Under the Dome has the maddening ability to set up something good and then ruin it in execution. The fight over water rights could have been an opportunity for this stupid town (and look, they really are) to wake up and actually consider the fact that they need to organize. The groceries and marts have been looted, but so far no one seems to find it pertinent that they look to agriculture as an answer, save for Big Jim. Also, he and Ollie talk a lot about the future crops to start the episode, but from my limited understanding of biology, most things don’t grow overnight. Aren’t the townspeople the least bit concerned about how to feed themselves in the meantime? Hit the jump for more on why “it’s the bitch’s own fault she’s dead.”
One of the worst conversations in “Thicker Than Water,” and a great example of what’s wrong with the denizens of Chester’s Mill, was the line Angie had about the diner needing food, that it would be good for it to open again. Fine, the diner is a rallying point for the town. Occasionally, people like to get coffee there (which apparently remains un-looted). But is the diner high on the list for foodstuffs? And what are people paying with, is it a bartering system, or does money still have some kind of nostalgic value?
“Thicker Than Water” did a good job with building more of the mythology of the show: there was the hologram of Joe, Angie’s new involvement with dome creepiness, “the monarch will be crowned,” and a possible connection with both birth and death as well as death and mini-dome. But for every step forward the show took regarding the dome, it took two leaps back regarding everything else.
The show’s real downfall, which I harp on about every week, is the simple lack of awareness or care among the community about their situation. Who are these nameless numbskulls who just follow Ollie and Big Jim around without thoughts of their own? It leads to the big shoot out, killing five more people under the dome (but who cares since there’s not enough food to go around anyway), but it all turned out to be for naught. Barbie rigged up an explosive device and used his apparent surveying skills and working knowledge of chemistry and physics to undo hundreds of years of water snatching. As for the Ollie problem? As if Barbie’s fix hadn’t already solved the problem, Junior put a bullet in Ollie just to be sure. In Chester’s Mill, most problems can be solved with guns and explosives, it seems.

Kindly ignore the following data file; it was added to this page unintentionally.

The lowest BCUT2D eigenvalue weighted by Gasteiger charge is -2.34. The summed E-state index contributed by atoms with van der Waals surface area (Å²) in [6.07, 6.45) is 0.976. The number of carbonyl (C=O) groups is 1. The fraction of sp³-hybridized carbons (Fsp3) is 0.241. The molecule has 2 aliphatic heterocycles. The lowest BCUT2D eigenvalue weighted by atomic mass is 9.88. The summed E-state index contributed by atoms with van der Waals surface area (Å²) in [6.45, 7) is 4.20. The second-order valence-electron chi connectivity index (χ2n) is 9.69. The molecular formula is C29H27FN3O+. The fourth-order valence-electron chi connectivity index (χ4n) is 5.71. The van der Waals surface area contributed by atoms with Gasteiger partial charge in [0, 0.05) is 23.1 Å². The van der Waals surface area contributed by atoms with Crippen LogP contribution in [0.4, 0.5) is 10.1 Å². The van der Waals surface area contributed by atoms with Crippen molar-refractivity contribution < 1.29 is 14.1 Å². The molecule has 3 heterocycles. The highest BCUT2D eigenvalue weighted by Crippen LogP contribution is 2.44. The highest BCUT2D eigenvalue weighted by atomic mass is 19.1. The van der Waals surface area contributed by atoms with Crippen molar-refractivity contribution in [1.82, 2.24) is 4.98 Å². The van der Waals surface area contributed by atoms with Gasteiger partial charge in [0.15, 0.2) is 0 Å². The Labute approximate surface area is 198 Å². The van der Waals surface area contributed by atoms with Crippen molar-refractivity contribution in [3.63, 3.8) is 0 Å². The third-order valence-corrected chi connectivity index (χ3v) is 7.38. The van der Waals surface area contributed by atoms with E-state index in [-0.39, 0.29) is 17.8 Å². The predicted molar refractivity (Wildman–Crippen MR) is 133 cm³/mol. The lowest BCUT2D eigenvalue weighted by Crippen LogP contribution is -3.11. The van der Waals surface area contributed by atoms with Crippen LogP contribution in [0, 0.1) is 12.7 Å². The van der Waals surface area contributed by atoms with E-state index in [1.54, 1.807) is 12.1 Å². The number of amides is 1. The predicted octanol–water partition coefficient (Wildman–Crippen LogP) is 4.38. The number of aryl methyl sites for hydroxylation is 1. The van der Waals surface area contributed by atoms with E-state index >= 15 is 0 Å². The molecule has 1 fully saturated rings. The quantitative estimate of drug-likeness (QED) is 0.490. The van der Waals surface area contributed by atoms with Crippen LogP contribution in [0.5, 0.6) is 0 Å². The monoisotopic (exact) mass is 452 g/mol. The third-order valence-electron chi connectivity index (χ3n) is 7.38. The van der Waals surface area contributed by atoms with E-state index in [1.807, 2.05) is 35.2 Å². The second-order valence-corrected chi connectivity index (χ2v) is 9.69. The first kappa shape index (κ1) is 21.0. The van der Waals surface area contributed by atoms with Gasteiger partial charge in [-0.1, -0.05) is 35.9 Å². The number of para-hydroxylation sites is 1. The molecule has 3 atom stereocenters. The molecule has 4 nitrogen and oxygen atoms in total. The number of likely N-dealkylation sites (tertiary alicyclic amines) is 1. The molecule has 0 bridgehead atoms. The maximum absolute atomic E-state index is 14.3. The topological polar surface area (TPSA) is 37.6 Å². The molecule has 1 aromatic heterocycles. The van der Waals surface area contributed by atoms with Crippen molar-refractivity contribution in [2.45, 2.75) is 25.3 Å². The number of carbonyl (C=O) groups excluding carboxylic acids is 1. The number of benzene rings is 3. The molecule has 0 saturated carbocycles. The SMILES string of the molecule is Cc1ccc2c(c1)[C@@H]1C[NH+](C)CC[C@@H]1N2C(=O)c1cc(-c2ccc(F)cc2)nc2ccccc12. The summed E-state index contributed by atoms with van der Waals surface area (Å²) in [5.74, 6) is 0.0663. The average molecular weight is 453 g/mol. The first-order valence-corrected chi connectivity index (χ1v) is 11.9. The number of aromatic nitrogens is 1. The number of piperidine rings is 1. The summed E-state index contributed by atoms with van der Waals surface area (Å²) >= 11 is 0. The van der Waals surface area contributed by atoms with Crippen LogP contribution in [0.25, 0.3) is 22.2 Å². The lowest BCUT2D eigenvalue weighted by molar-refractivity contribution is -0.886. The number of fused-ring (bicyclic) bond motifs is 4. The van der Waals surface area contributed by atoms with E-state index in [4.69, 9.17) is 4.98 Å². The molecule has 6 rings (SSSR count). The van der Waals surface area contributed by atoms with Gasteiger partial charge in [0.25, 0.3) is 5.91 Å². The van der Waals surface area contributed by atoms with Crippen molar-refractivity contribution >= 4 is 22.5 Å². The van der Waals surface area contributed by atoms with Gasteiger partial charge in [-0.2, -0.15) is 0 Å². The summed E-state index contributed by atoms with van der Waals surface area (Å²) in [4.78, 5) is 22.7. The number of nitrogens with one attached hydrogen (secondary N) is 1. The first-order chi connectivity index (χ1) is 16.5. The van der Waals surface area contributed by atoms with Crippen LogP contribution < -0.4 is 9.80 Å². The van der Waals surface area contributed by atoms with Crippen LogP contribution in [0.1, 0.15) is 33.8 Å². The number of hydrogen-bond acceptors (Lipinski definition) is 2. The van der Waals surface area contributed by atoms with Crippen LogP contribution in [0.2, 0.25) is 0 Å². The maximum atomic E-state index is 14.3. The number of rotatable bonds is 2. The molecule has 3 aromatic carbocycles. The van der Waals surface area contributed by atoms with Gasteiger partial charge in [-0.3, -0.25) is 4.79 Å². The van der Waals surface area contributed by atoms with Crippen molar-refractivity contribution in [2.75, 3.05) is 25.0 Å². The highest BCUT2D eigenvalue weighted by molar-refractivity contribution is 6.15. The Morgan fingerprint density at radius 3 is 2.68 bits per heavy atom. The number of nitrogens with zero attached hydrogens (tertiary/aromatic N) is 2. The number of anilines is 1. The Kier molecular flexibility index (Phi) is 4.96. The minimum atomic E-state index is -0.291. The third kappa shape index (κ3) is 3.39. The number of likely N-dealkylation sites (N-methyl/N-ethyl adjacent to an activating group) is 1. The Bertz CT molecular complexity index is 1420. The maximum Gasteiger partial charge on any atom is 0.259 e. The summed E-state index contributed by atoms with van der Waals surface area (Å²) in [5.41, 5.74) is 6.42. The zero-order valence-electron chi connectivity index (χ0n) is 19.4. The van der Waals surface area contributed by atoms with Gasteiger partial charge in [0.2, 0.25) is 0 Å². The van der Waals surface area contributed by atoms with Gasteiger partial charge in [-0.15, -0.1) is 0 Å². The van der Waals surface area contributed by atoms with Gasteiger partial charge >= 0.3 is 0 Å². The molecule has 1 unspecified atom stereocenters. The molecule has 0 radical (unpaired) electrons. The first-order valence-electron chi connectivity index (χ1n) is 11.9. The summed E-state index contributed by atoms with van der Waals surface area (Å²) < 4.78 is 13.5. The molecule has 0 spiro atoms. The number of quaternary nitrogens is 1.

Where to begin with this? The show is killing people off, but to what purpose? The only warranted death might have been Alice’s, just to show that there are real consequences to being trapped. Otherwise, we really wouldn’t have a clue. Other people die, and no one cares. And the poor character development leaves us with scenes like Junior and Big Jim talking about Junior’s mother’s suicide without any feeling from viewers, because who cares about either of these characters?
The worst thing about Under the Dome is its squandered potential. Each week there are moments that show how the series could be better than it is, and then the opposite happens. Norrie and Angie smashing the snow globes was a great, cathartic moment for each of them. Julia seeing “other” Joe was a neat clue about the glowing egg and its powers. But everything else … what’s the point?
Episode Rating: C-
Musings and Miscellanea:
— Breaking Bad fans, isn’t it weirder than ever to see Dean Norris on this show now that the other one is back?
— The lemmings of Chester’s Mill all own guns and seem to all happen to have paramilitary training, even the hippy radio guy Phil (by the way, are they still picking up outside broadcasts?).
— I found it hilarious in all the wrong ways that Big Jim disowning Junior for five minutes left Junior just looking bored. That kid is a terrible actor.
— When Julia said, “I couldn’t imagine losing a spouse like that,” I hope she meant specifically and not generally, because as hot as Barbie is, I can’t believe she would have just forgotten already about her entire marriage.
— I do like Julia, though, and it was cute when she said “today I witnessed things that tempted the limits of my comprehension.”
— I had a feeling Junior might be a double agent, but I also couldn’t believe he would be smart enough or capable enough to pull it off. Ultimately, he wanted to win back his father’s favor. You can decide for yourselves if their “moment” had an impact on his decision or not, or was just a bonus moment of bonding between them.
— The baby / death conspiracy doesn’t seem to have much merit, since people are dying all of the time but only one baby has so far been born.
— Norrie fashion note: are shirts on top of dresses a thing?
— I rejoiced at Big Jim finally thinking to invoke eminent domain, but he should have done that weeks ago